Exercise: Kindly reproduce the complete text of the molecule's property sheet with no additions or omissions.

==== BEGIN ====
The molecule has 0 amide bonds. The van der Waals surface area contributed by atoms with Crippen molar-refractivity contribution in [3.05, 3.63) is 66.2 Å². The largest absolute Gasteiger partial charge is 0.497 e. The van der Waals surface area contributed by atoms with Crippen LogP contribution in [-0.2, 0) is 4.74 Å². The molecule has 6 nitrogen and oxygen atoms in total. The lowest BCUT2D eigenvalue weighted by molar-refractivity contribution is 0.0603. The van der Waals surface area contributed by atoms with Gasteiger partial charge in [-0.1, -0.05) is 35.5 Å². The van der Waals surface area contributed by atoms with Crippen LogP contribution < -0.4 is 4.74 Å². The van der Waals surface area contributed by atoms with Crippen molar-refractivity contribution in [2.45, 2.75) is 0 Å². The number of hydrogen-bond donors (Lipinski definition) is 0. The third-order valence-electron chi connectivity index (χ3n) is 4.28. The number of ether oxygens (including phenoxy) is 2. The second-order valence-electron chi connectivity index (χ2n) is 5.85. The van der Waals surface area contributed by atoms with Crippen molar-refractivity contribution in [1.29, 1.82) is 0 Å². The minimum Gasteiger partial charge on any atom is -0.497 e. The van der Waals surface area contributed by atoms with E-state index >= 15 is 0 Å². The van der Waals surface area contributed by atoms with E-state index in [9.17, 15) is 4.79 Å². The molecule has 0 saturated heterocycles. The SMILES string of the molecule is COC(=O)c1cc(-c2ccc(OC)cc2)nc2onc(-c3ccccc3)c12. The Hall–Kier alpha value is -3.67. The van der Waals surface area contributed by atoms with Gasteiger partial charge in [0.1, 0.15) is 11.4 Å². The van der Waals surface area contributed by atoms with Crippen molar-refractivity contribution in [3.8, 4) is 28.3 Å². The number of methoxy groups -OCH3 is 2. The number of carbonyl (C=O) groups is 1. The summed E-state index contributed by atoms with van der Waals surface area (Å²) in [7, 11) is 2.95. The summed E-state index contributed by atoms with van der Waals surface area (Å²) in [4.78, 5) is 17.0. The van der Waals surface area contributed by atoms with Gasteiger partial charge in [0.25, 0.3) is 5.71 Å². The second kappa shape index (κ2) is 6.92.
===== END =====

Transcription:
The molecule has 0 amide bonds. The van der Waals surface area contributed by atoms with Crippen molar-refractivity contribution in [3.05, 3.63) is 66.2 Å². The largest absolute Gasteiger partial charge is 0.497 e. The van der Waals surface area contributed by atoms with Crippen LogP contribution in [-0.2, 0) is 4.74 Å². The molecule has 6 nitrogen and oxygen atoms in total. The lowest BCUT2D eigenvalue weighted by molar-refractivity contribution is 0.0603. The van der Waals surface area contributed by atoms with Gasteiger partial charge in [-0.1, -0.05) is 35.5 Å². The van der Waals surface area contributed by atoms with Crippen LogP contribution < -0.4 is 4.74 Å². The van der Waals surface area contributed by atoms with Crippen molar-refractivity contribution in [2.45, 2.75) is 0 Å². The number of hydrogen-bond donors (Lipinski definition) is 0. The third-order valence-electron chi connectivity index (χ3n) is 4.28. The number of ether oxygens (including phenoxy) is 2. The second-order valence-electron chi connectivity index (χ2n) is 5.85. The van der Waals surface area contributed by atoms with Crippen molar-refractivity contribution in [1.29, 1.82) is 0 Å². The minimum Gasteiger partial charge on any atom is -0.497 e. The van der Waals surface area contributed by atoms with E-state index >= 15 is 0 Å². The van der Waals surface area contributed by atoms with E-state index in [9.17, 15) is 4.79 Å². The molecule has 0 saturated heterocycles. The SMILES string of the molecule is COC(=O)c1cc(-c2ccc(OC)cc2)nc2onc(-c3ccccc3)c12. The Hall–Kier alpha value is -3.67. The van der Waals surface area contributed by atoms with Gasteiger partial charge in [0.1, 0.15) is 11.4 Å². The van der Waals surface area contributed by atoms with Crippen molar-refractivity contribution in [3.8, 4) is 28.3 Å². The number of methoxy groups -OCH3 is 2. The number of carbonyl (C=O) groups is 1. The summed E-state index contributed by atoms with van der Waals surface area (Å²) in [7, 11) is 2.95. The summed E-state index contributed by atoms with van der Waals surface area (Å²) in [4.78, 5) is 17.0. The van der Waals surface area contributed by atoms with Gasteiger partial charge in [0.25, 0.3) is 5.71 Å². The second kappa shape index (κ2) is 6.92.